Bob Margolin is a Blues guitarist and singer. He tours worldwide today as a bandleader or guest with both legendary and contemporary musicians. Bob played guitar in Muddy Waters’ band from 1973-’80. He delivers exciting Blues guitar and an entertaining, friendly stage presence.
In 2013, Bob was nominated for The Blues Foundation’s Blues Music Award for Traditional Male Blues Artist. He has won Blues Music Awards for guitar in 2008 and 2005.
With each new album, guitarist, singer, and songwriter "Steady Rollin'" Bob Margolin continues to expand the boundaries of modern blues. Margolin, a sideman for Muddy Waters from 1973 to 1980, was born on May 9, 1949, and raised in Brookline, MA, became enamored with the recordings of Chuck Berry while still in high school and began playing out a few years later while attending Boston University in the early '70s. Working with a variety of Boston-area blues bands and one he called the Boston Blues Band, he elected to pursue music full-time.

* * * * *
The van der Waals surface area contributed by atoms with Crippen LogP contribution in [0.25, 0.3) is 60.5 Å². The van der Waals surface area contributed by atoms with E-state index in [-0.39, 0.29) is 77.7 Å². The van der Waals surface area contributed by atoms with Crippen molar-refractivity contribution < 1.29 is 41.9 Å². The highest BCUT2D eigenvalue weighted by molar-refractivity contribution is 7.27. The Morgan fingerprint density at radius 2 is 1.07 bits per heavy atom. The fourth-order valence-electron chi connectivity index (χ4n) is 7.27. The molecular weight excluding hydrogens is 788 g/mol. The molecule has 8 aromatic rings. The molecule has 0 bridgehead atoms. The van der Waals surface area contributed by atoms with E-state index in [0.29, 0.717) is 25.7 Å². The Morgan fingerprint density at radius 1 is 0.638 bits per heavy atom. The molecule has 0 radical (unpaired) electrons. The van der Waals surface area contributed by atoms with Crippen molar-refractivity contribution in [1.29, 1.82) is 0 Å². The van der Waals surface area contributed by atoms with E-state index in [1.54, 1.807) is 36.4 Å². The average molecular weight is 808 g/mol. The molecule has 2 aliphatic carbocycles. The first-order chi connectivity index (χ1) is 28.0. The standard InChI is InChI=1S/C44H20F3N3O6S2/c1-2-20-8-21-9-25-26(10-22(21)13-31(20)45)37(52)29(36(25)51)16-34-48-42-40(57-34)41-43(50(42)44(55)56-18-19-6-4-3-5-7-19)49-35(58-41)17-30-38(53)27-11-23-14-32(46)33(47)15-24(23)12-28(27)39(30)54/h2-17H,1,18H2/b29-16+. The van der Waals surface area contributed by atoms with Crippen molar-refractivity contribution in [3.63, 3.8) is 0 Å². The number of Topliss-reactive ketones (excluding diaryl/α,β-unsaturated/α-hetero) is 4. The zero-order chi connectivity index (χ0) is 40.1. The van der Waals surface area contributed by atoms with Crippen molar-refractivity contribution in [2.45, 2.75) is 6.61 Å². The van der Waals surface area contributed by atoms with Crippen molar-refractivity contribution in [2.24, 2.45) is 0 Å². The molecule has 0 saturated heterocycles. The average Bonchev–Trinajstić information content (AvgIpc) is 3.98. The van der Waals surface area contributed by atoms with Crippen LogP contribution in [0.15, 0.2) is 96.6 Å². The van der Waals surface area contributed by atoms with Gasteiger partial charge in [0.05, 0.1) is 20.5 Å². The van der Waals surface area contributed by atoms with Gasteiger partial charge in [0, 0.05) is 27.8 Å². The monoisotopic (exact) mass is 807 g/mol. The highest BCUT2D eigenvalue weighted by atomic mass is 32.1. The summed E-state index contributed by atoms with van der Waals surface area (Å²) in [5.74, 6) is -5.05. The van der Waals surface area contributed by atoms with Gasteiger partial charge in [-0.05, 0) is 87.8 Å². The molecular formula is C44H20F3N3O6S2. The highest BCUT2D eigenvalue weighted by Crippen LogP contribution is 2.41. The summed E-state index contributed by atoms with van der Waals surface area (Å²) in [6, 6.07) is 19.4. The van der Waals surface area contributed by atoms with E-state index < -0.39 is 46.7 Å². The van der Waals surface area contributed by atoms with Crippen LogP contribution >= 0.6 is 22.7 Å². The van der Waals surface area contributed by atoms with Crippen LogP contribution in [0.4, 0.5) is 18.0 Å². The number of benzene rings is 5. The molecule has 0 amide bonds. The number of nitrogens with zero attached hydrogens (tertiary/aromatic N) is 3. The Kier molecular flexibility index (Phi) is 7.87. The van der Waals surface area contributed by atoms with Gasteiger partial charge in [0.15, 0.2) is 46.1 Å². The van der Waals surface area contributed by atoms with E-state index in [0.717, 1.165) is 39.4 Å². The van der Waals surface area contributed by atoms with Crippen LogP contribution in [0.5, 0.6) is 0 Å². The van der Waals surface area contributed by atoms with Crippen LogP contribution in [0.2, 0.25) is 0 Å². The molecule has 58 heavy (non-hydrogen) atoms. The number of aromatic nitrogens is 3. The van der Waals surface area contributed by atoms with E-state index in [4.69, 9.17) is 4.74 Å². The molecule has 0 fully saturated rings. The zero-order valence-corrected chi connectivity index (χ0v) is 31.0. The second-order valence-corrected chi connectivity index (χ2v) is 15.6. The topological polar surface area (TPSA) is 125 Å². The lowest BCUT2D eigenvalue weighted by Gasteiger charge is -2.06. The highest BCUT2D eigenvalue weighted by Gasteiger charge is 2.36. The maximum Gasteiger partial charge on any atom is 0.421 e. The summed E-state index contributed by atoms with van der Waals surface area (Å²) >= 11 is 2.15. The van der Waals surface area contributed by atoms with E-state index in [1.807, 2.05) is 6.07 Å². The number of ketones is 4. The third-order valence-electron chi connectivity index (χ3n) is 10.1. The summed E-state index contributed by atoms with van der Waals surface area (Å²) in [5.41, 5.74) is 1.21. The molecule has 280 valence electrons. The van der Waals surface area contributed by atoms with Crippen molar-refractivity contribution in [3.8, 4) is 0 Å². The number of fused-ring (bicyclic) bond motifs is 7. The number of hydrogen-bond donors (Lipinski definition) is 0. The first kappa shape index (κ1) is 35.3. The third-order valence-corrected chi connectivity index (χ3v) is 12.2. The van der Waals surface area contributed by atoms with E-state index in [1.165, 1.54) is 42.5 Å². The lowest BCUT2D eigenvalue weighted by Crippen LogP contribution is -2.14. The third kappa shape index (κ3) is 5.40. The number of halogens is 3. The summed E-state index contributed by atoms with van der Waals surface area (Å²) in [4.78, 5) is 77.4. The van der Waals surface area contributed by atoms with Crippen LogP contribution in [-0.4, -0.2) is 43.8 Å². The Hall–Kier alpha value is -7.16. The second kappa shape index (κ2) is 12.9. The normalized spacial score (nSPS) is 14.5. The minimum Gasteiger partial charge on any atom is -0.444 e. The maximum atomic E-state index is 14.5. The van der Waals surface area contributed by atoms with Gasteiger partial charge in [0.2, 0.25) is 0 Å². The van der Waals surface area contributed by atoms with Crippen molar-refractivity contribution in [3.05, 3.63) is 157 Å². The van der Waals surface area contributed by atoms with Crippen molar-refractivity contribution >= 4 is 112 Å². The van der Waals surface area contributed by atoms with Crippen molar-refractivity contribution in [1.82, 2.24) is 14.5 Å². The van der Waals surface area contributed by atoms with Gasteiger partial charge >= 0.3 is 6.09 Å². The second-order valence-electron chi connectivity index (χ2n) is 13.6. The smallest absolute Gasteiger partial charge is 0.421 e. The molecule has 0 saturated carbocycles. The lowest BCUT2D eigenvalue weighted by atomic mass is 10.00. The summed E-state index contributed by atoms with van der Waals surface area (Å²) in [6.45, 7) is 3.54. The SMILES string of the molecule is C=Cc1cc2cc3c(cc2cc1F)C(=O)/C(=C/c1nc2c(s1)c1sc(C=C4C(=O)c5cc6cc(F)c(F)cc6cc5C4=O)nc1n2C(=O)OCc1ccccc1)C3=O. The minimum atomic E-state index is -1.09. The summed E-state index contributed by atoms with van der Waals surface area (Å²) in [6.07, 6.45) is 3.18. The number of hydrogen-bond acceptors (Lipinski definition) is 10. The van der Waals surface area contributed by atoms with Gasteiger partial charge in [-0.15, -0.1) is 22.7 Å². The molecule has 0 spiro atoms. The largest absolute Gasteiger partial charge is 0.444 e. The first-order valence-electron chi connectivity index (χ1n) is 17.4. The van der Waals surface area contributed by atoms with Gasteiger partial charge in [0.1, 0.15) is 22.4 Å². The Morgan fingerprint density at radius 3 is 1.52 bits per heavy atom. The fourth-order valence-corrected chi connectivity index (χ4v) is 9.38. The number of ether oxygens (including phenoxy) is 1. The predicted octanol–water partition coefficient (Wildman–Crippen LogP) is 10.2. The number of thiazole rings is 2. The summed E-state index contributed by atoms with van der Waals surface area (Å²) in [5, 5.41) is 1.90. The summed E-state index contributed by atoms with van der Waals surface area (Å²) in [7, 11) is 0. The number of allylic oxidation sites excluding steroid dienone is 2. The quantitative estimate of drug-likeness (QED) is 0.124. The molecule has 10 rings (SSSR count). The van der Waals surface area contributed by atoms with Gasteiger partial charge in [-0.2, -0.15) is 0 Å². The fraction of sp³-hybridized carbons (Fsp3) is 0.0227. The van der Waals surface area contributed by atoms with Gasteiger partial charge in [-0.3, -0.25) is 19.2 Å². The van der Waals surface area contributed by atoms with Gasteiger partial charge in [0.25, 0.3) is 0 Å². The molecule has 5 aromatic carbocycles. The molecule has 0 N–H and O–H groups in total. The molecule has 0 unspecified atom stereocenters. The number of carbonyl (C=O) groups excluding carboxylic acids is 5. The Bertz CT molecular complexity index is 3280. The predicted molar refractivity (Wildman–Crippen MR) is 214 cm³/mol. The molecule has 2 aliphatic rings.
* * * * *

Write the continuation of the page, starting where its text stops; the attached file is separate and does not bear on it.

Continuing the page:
In 1973, he joined Waters on the road and in the studio for seven years, playing festivals and clubs around the U.S., Canada, and Europe with the legendary bluesman, who died in 1983. Highlights of his career with Waters' band included the taping for The Last Waltz on Thanksgiving Day 1976, and performing at the White House for Jimmy Carter in August 1978.
In 1980, two years after getting his nickname from a Boston DJ, Margolinbegan leading a band under his own name and did so for nine years before recording his first album for Tom Principato's Powerhouse label. He later recorded a second album for Powerhouse, but both are now out of print.
He continued touring before getting his second big break in 1993, signing up with Bruce Iglauer's Alligator label, which by then had grown by leaps and bounds and had secured stable worldwide distribution. Margolin's albums for Alligator are superb recordings that advance the traditional boundaries of the music: Down in the Alley (1993), My Blues & My Guitar (1995), and Up & In (1997). Each one is a delightful mix of familiar blues covers and Margolin's idiosyncratic, insight-filled, and sometimes funny original songs. Hold Me to It followed in 1999.